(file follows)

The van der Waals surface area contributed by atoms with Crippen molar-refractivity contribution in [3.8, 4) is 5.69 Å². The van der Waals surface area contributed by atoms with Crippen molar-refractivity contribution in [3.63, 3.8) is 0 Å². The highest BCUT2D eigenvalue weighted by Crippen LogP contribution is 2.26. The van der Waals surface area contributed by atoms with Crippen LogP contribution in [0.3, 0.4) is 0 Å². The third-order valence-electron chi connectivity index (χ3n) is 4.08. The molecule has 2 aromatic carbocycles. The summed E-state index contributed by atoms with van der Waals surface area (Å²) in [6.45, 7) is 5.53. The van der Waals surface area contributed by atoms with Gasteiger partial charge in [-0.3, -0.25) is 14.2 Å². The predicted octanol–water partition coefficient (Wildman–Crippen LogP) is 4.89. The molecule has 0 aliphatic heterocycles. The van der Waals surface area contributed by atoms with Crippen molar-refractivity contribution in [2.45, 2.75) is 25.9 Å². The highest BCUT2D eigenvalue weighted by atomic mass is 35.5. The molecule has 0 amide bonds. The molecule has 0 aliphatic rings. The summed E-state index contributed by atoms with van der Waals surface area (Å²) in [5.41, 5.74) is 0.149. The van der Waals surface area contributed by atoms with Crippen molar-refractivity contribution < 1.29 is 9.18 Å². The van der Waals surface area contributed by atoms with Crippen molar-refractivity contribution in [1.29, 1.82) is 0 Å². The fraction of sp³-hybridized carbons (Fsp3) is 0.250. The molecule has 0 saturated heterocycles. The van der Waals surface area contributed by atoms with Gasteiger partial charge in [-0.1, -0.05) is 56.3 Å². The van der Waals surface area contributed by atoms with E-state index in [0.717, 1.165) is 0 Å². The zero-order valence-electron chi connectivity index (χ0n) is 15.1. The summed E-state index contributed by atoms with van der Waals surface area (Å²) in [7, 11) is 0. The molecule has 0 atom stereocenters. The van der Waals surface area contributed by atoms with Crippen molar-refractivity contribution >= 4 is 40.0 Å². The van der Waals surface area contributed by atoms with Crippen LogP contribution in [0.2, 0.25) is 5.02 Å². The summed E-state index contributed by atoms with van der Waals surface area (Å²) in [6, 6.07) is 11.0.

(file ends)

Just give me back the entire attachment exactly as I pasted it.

The van der Waals surface area contributed by atoms with Crippen molar-refractivity contribution in [3.8, 4) is 5.69 Å². The van der Waals surface area contributed by atoms with Crippen molar-refractivity contribution in [3.63, 3.8) is 0 Å². The highest BCUT2D eigenvalue weighted by Crippen LogP contribution is 2.26. The van der Waals surface area contributed by atoms with Crippen LogP contribution in [0.3, 0.4) is 0 Å². The third-order valence-electron chi connectivity index (χ3n) is 4.08. The molecule has 2 aromatic carbocycles. The summed E-state index contributed by atoms with van der Waals surface area (Å²) in [6.45, 7) is 5.53. The van der Waals surface area contributed by atoms with Gasteiger partial charge in [-0.3, -0.25) is 14.2 Å². The predicted octanol–water partition coefficient (Wildman–Crippen LogP) is 4.89. The molecule has 0 aliphatic heterocycles. The van der Waals surface area contributed by atoms with Crippen molar-refractivity contribution in [2.45, 2.75) is 25.9 Å². The highest BCUT2D eigenvalue weighted by atomic mass is 35.5. The molecule has 0 amide bonds. The molecule has 0 aliphatic rings. The summed E-state index contributed by atoms with van der Waals surface area (Å²) in [5.41, 5.74) is 0.149. The van der Waals surface area contributed by atoms with Crippen molar-refractivity contribution < 1.29 is 9.18 Å². The van der Waals surface area contributed by atoms with Crippen molar-refractivity contribution in [1.29, 1.82) is 0 Å². The fraction of sp³-hybridized carbons (Fsp3) is 0.250. The molecule has 0 saturated heterocycles. The van der Waals surface area contributed by atoms with Gasteiger partial charge in [-0.1, -0.05) is 56.3 Å². The van der Waals surface area contributed by atoms with E-state index in [0.717, 1.165) is 0 Å². The zero-order valence-electron chi connectivity index (χ0n) is 15.1. The summed E-state index contributed by atoms with van der Waals surface area (Å²) in [7, 11) is 0. The molecule has 0 atom stereocenters. The van der Waals surface area contributed by atoms with Crippen molar-refractivity contribution >= 4 is 40.0 Å². The van der Waals surface area contributed by atoms with Crippen LogP contribution in [0.2, 0.25) is 5.02 Å². The summed E-state index contributed by atoms with van der Waals surface area (Å²) in [6, 6.07) is 11.0.